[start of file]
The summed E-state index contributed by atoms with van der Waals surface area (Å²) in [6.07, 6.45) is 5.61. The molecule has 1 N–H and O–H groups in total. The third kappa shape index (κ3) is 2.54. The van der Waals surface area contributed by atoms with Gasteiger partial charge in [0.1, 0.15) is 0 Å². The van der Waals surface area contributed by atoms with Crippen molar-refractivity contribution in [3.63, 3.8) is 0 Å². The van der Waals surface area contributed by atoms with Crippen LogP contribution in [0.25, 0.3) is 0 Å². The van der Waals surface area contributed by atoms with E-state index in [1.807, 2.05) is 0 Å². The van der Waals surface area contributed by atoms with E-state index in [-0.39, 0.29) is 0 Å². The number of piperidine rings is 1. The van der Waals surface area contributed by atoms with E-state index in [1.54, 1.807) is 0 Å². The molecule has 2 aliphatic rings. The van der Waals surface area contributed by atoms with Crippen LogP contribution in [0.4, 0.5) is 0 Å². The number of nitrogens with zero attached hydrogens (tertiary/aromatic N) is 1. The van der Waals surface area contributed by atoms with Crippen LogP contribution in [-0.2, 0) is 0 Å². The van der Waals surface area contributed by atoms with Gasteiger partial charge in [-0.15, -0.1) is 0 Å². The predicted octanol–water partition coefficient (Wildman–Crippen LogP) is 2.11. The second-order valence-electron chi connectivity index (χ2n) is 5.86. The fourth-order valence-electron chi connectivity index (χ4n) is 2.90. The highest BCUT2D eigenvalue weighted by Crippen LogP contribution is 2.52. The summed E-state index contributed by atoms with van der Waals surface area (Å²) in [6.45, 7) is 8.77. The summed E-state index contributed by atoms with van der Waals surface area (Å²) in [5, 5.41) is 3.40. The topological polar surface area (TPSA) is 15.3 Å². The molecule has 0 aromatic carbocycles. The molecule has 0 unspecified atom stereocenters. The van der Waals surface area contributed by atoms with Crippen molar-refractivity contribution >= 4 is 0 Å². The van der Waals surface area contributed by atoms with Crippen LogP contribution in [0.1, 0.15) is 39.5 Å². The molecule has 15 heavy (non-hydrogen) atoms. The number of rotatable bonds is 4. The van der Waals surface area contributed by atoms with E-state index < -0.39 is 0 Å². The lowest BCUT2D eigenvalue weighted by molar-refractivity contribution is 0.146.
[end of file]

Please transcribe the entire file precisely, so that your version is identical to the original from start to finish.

The summed E-state index contributed by atoms with van der Waals surface area (Å²) in [6.07, 6.45) is 5.61. The molecule has 1 N–H and O–H groups in total. The third kappa shape index (κ3) is 2.54. The van der Waals surface area contributed by atoms with Gasteiger partial charge in [0.1, 0.15) is 0 Å². The van der Waals surface area contributed by atoms with Crippen molar-refractivity contribution in [3.63, 3.8) is 0 Å². The van der Waals surface area contributed by atoms with Crippen LogP contribution in [0.25, 0.3) is 0 Å². The van der Waals surface area contributed by atoms with E-state index in [1.807, 2.05) is 0 Å². The van der Waals surface area contributed by atoms with E-state index in [-0.39, 0.29) is 0 Å². The number of piperidine rings is 1. The van der Waals surface area contributed by atoms with E-state index in [1.54, 1.807) is 0 Å². The molecule has 2 aliphatic rings. The van der Waals surface area contributed by atoms with Crippen LogP contribution in [0.4, 0.5) is 0 Å². The number of nitrogens with zero attached hydrogens (tertiary/aromatic N) is 1. The van der Waals surface area contributed by atoms with Crippen LogP contribution in [-0.2, 0) is 0 Å². The van der Waals surface area contributed by atoms with Gasteiger partial charge in [-0.15, -0.1) is 0 Å². The predicted octanol–water partition coefficient (Wildman–Crippen LogP) is 2.11. The second-order valence-electron chi connectivity index (χ2n) is 5.86. The fourth-order valence-electron chi connectivity index (χ4n) is 2.90. The highest BCUT2D eigenvalue weighted by Crippen LogP contribution is 2.52. The summed E-state index contributed by atoms with van der Waals surface area (Å²) in [6.45, 7) is 8.77. The summed E-state index contributed by atoms with van der Waals surface area (Å²) in [5, 5.41) is 3.40. The topological polar surface area (TPSA) is 15.3 Å². The molecule has 0 aromatic carbocycles. The molecule has 0 unspecified atom stereocenters. The van der Waals surface area contributed by atoms with Crippen molar-refractivity contribution >= 4 is 0 Å². The van der Waals surface area contributed by atoms with Crippen LogP contribution in [0.1, 0.15) is 39.5 Å². The molecule has 15 heavy (non-hydrogen) atoms. The number of rotatable bonds is 4. The van der Waals surface area contributed by atoms with E-state index < -0.39 is 0 Å². The lowest BCUT2D eigenvalue weighted by molar-refractivity contribution is 0.146.